Pairs
If your card is the same rank as the last card played, you score two for a pair. If your opponent plays a third card of the same rank, he scores 6 for a "pair royal" (three of a kind). Four of a kind scores 12 ("double pair royal").
Runs
If the last 3 cards played form a sequence, the player making the sequence scores 3 for a "run". For example, 345 makes a run of 3 and so scores 3 for the player laying down the 5. If the opponent then plays a 6 (or a 2) to extend the sequence to 4 cards, she scores 4, and so on as long as the sequence is unbroken.
Sequence do not have to be in order. For example, if the play goes 796, you can then play an 8 to score 4 for a run of 4.
Scoring a 29 hand
Submitted by admin on Wed, 08/19/2009  12:20Dennis writes:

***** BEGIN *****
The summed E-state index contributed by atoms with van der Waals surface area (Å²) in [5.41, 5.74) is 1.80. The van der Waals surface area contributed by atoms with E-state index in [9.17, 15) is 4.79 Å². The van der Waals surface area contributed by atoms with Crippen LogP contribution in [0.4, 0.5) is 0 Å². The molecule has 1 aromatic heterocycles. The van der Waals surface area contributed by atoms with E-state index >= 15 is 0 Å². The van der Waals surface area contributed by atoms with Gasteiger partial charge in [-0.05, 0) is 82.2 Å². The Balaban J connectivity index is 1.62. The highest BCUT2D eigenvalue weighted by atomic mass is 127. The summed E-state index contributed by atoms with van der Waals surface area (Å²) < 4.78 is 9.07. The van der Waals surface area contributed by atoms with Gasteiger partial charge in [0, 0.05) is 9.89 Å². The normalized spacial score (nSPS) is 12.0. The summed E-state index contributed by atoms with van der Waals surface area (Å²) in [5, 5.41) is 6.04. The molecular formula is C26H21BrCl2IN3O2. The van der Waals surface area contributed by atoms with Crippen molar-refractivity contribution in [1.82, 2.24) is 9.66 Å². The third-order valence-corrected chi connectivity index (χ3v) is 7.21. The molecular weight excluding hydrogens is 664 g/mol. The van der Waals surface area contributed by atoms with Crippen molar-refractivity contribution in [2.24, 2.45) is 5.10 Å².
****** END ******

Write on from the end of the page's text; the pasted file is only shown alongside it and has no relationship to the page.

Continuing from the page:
Can you break down the count of 29 as it is supposed to be counted? It seems you are not allowing the Jack to be counted with the 4 5's for another 8 points which would give 36 points.
Please help me with my confusion over this.
Kind Regards.
Newbie
Dennis,
The 29 cribbage hand page does not explain how the score is broken down, so here goes!
We score the 29 hand in the same way as any other: taking 15s first, then pairs, runs, flushes and nobs.
First count 15s. The Jack makes 15 with each of the 5s, that's 4 15s. Also, there are 4 ways of choosing three different 5s to make additional 15s. That's 8 in total, for 16 points.
Then pairs: there are 6 different pairs of 5s, for another 12 points. That's 28 so far.
There are no runs or flushes, so the Jack of nobs gives us a final point for 29.
I hope this helps!
Out of order runs
Submitted by admin on Fri, 06/05/2009  14:01Lucy writes:
If a sequence like: 245376. Can the person that put the 6 count 6 points?
Lucy,
Indeed she can! And if her opponent held an Ace, he could play it for another 7 points. Anyone who plays a card which completes a run, whether in order or not, scores a point for every card in that run.
I hope this helps.